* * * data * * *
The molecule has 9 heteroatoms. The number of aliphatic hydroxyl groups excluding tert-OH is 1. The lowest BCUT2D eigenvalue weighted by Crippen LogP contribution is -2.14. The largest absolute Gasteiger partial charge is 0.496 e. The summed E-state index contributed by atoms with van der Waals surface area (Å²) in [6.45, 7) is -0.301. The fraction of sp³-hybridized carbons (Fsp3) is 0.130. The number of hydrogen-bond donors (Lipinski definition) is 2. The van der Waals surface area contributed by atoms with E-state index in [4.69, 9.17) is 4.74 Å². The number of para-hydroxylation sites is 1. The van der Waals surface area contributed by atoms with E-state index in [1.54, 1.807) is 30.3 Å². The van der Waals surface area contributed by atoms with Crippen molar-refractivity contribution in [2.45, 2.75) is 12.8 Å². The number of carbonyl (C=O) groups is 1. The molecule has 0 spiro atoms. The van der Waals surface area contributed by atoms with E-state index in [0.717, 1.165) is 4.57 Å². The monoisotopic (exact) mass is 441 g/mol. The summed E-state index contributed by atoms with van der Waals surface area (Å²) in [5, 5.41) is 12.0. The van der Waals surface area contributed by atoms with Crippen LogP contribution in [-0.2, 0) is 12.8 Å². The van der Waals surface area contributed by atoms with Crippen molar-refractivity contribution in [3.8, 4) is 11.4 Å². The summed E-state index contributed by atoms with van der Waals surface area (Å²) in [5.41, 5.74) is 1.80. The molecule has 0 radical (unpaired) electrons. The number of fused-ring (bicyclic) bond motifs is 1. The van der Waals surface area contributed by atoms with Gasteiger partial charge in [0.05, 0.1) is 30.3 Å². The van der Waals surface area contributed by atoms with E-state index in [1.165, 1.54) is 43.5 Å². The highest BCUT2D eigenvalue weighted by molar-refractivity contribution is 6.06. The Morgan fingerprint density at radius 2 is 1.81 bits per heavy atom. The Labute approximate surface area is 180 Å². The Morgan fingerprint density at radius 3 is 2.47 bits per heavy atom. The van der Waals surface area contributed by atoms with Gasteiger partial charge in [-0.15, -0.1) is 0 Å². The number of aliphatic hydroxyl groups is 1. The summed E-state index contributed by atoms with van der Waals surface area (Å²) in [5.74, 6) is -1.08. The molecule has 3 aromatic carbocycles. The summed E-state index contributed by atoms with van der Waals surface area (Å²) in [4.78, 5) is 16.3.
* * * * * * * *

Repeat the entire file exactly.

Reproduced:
The molecule has 9 heteroatoms. The number of aliphatic hydroxyl groups excluding tert-OH is 1. The lowest BCUT2D eigenvalue weighted by Crippen LogP contribution is -2.14. The largest absolute Gasteiger partial charge is 0.496 e. The summed E-state index contributed by atoms with van der Waals surface area (Å²) in [6.45, 7) is -0.301. The fraction of sp³-hybridized carbons (Fsp3) is 0.130. The number of hydrogen-bond donors (Lipinski definition) is 2. The van der Waals surface area contributed by atoms with E-state index in [4.69, 9.17) is 4.74 Å². The number of para-hydroxylation sites is 1. The van der Waals surface area contributed by atoms with E-state index in [1.54, 1.807) is 30.3 Å². The van der Waals surface area contributed by atoms with Crippen molar-refractivity contribution in [2.45, 2.75) is 12.8 Å². The number of carbonyl (C=O) groups is 1. The molecule has 0 spiro atoms. The van der Waals surface area contributed by atoms with E-state index in [0.717, 1.165) is 4.57 Å². The monoisotopic (exact) mass is 441 g/mol. The summed E-state index contributed by atoms with van der Waals surface area (Å²) in [5, 5.41) is 12.0. The van der Waals surface area contributed by atoms with Crippen LogP contribution in [-0.2, 0) is 12.8 Å². The van der Waals surface area contributed by atoms with Crippen molar-refractivity contribution in [3.8, 4) is 11.4 Å². The summed E-state index contributed by atoms with van der Waals surface area (Å²) in [5.41, 5.74) is 1.80. The molecule has 0 radical (unpaired) electrons. The number of fused-ring (bicyclic) bond motifs is 1. The van der Waals surface area contributed by atoms with Gasteiger partial charge in [0.05, 0.1) is 30.3 Å². The van der Waals surface area contributed by atoms with E-state index in [1.165, 1.54) is 43.5 Å². The highest BCUT2D eigenvalue weighted by molar-refractivity contribution is 6.06. The Morgan fingerprint density at radius 2 is 1.81 bits per heavy atom. The Labute approximate surface area is 180 Å². The Morgan fingerprint density at radius 3 is 2.47 bits per heavy atom. The van der Waals surface area contributed by atoms with Gasteiger partial charge in [-0.15, -0.1) is 0 Å². The number of aliphatic hydroxyl groups is 1. The summed E-state index contributed by atoms with van der Waals surface area (Å²) in [5.74, 6) is -1.08. The molecule has 3 aromatic carbocycles. The summed E-state index contributed by atoms with van der Waals surface area (Å²) in [4.78, 5) is 16.3.